Donate Money! Organizations like Career Wardrobe don’t run on clothing alone. Donate $50 or more this holiday season in honor or memory of someone in your life. 

Learn more about our work and how you can support people in your community at www.CareerWardrobe.orgNot local to Philadelphia? Find a group like Career Wardrobe in your community at  Click here to see a complete listing of ACDN Members.

Employment Coaching Creates Top Performers

Trina Fleming, Vice President of Marketing & Communications, WHW

WHW has provided employment readiness services to the unemployed and underemployed since 1993 helping over 70,000 job seekers to successfully navigate the process of getting a good job with the goal of achieving economic self-sufficiency.   Today, the average job search can take nine months or more, but the organization has found that while getting the job can be a struggle, some of their clients are lacking in the skills that it takes to adjust to a new company culture and be successful in their new position once they get the job.  

The first 90 days of employment is almost always crucial for new employees and while most employers understand that new hires need time to adjust, they also take note of just how they go about it. There is usually a lot to learn in a new position, from colleagues’ names to company policies, but the things new employees don’t do during those first 90 days can be just as critical as the actions they do take.  Two of the biggest mistakes often made by new employees is failing to adapt to a firm’s corporate culture and not asking enough questions.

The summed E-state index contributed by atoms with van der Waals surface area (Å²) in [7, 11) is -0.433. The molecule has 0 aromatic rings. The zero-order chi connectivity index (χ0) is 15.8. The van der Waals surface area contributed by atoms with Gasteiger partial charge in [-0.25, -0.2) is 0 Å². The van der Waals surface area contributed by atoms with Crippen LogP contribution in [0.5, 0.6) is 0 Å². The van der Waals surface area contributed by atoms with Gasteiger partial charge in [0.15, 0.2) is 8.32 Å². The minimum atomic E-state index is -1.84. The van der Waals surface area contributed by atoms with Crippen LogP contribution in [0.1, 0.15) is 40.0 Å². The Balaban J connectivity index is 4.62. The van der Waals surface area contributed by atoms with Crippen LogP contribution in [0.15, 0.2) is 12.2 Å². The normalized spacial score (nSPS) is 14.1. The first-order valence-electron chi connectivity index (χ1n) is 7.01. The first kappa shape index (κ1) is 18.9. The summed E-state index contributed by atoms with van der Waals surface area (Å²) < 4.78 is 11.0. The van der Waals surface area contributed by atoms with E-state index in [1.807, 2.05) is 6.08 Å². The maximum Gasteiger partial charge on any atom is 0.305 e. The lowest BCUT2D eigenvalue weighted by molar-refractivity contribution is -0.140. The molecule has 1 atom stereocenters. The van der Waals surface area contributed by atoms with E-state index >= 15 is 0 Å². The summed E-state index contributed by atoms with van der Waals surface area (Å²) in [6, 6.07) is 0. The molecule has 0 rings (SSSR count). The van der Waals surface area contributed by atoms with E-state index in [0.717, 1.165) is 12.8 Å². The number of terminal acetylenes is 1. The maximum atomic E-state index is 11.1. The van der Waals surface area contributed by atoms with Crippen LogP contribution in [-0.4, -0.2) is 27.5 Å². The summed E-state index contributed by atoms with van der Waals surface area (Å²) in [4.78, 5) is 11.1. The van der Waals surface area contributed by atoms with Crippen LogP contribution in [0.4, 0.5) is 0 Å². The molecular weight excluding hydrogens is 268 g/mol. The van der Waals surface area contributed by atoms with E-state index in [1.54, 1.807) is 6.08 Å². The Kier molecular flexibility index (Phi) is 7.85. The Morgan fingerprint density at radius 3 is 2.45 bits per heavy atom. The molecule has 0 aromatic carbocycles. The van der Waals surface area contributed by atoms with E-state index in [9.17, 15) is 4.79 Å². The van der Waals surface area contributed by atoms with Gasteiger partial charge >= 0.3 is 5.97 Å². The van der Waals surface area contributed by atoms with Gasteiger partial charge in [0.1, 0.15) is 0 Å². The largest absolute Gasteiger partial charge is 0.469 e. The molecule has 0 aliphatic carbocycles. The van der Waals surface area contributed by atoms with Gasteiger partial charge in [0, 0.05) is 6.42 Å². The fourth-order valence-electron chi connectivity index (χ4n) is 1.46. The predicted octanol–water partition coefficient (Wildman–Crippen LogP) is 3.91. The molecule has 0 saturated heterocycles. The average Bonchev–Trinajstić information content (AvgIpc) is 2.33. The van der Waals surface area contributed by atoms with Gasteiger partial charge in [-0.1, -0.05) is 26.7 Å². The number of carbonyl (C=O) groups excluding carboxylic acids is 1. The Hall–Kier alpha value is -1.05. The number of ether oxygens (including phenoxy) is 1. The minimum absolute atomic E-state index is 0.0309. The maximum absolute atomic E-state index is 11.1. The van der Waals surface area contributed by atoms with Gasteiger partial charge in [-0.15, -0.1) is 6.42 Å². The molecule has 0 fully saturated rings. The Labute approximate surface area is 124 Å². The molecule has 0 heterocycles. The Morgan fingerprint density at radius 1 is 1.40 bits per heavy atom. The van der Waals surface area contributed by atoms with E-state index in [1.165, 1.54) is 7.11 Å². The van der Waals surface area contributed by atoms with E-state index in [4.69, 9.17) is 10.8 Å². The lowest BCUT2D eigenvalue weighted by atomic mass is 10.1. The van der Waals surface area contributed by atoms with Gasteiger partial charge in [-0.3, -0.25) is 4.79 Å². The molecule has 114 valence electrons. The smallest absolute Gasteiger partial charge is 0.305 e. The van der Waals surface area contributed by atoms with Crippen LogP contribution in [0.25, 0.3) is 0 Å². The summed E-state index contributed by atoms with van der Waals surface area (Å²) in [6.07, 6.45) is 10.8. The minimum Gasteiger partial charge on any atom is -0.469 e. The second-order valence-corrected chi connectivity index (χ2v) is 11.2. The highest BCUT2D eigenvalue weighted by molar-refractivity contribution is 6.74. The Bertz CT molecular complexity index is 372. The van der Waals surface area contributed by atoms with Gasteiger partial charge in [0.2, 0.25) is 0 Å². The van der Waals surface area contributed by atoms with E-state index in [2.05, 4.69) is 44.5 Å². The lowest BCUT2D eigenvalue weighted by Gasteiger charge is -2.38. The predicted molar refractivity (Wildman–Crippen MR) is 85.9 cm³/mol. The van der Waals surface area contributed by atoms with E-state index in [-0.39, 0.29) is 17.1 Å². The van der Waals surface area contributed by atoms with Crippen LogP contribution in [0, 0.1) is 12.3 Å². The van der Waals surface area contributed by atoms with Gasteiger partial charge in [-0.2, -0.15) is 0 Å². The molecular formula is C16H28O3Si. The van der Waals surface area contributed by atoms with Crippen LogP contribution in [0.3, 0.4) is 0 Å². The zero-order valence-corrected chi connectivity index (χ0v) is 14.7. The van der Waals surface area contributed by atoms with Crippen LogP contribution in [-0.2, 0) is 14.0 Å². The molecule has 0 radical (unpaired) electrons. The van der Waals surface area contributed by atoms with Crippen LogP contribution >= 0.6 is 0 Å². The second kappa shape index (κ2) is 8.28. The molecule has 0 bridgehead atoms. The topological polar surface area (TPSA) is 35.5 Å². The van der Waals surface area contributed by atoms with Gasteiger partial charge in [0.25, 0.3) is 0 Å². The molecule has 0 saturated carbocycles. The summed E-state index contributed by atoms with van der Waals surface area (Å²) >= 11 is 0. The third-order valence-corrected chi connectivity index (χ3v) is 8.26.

WHW recently launched a new program, “Top Performers,” which matches newly hired clients one-on-one with executive coaches who will help them successfully walk through their first 90 days of employment.  The purpose of the coaching is to increase confidence in adjusting to the new position, troubleshoot any obstacles or issues clients may face in embracing a new company culture and equip them with some of the tools needed to grow and expand in their new role.  One Top Performer participant said, “My coach has been extremely helpful!  He encourages me to think critically, allows me to see things in a different perspective and holds me accountable for doing the things I say I will do!  This has been a great resource for my professional development!”

For more information on WHW’s Top Performer Program, please contact Robyn Williams, WHW Director of Programs at

ACDN Member, WHW, is a non-profit organization which provides the unemployed and underemployed the skills and resources they need to get and keep a good job.  Since 1993, they have served over 70,000 job seekers referred by over 275 partner agencies at no charge.  Each year more than 8,000 job seekers participate in programs focused on equipping them to be the most marketable candidate for the job they seek.  Programs include Employment Readiness Workshops, Computer Training, Job Placement Assistance, Employment Retention Support and Professional Apparel.

WHW has been a member of the Alliance of Career Development Nonprofits (ACDN) since 2004. 

Contributed by Trina Fleming, Vice President of Marketing and Communications, WHW